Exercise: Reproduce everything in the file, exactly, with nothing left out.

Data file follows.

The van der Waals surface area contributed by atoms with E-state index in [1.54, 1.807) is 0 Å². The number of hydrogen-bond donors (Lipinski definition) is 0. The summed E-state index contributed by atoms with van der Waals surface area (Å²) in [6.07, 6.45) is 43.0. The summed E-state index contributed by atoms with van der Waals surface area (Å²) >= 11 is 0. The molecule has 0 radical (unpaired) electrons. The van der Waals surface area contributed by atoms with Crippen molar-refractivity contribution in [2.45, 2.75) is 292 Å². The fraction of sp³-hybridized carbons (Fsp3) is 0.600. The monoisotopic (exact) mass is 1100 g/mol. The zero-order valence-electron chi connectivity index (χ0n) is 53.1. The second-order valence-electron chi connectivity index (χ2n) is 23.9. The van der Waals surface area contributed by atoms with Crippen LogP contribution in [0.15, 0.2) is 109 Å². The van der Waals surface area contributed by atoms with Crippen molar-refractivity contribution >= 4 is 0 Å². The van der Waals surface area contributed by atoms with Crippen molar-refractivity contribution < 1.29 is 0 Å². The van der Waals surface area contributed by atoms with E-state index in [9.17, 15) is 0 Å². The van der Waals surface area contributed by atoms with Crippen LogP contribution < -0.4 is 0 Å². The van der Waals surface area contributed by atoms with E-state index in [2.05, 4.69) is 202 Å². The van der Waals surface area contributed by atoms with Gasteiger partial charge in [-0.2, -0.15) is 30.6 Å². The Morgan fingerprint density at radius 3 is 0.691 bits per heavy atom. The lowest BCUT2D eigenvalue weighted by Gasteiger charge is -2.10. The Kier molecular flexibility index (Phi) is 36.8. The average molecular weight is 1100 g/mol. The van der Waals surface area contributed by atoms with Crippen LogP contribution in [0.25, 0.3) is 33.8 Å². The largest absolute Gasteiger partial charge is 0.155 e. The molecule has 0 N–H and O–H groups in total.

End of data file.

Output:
The van der Waals surface area contributed by atoms with E-state index in [1.54, 1.807) is 0 Å². The number of hydrogen-bond donors (Lipinski definition) is 0. The summed E-state index contributed by atoms with van der Waals surface area (Å²) in [6.07, 6.45) is 43.0. The summed E-state index contributed by atoms with van der Waals surface area (Å²) >= 11 is 0. The molecule has 0 radical (unpaired) electrons. The van der Waals surface area contributed by atoms with Crippen molar-refractivity contribution in [2.45, 2.75) is 292 Å². The fraction of sp³-hybridized carbons (Fsp3) is 0.600. The monoisotopic (exact) mass is 1100 g/mol. The zero-order valence-electron chi connectivity index (χ0n) is 53.1. The second-order valence-electron chi connectivity index (χ2n) is 23.9. The van der Waals surface area contributed by atoms with Crippen LogP contribution in [0.15, 0.2) is 109 Å². The van der Waals surface area contributed by atoms with Crippen molar-refractivity contribution >= 4 is 0 Å². The van der Waals surface area contributed by atoms with Crippen molar-refractivity contribution < 1.29 is 0 Å². The van der Waals surface area contributed by atoms with E-state index in [9.17, 15) is 0 Å². The van der Waals surface area contributed by atoms with Crippen LogP contribution < -0.4 is 0 Å². The van der Waals surface area contributed by atoms with E-state index in [2.05, 4.69) is 202 Å². The van der Waals surface area contributed by atoms with Gasteiger partial charge in [-0.2, -0.15) is 30.6 Å². The Morgan fingerprint density at radius 3 is 0.691 bits per heavy atom. The lowest BCUT2D eigenvalue weighted by Gasteiger charge is -2.10. The Kier molecular flexibility index (Phi) is 36.8. The average molecular weight is 1100 g/mol. The van der Waals surface area contributed by atoms with Crippen LogP contribution in [0.25, 0.3) is 33.8 Å². The largest absolute Gasteiger partial charge is 0.155 e. The molecule has 0 N–H and O–H groups in total.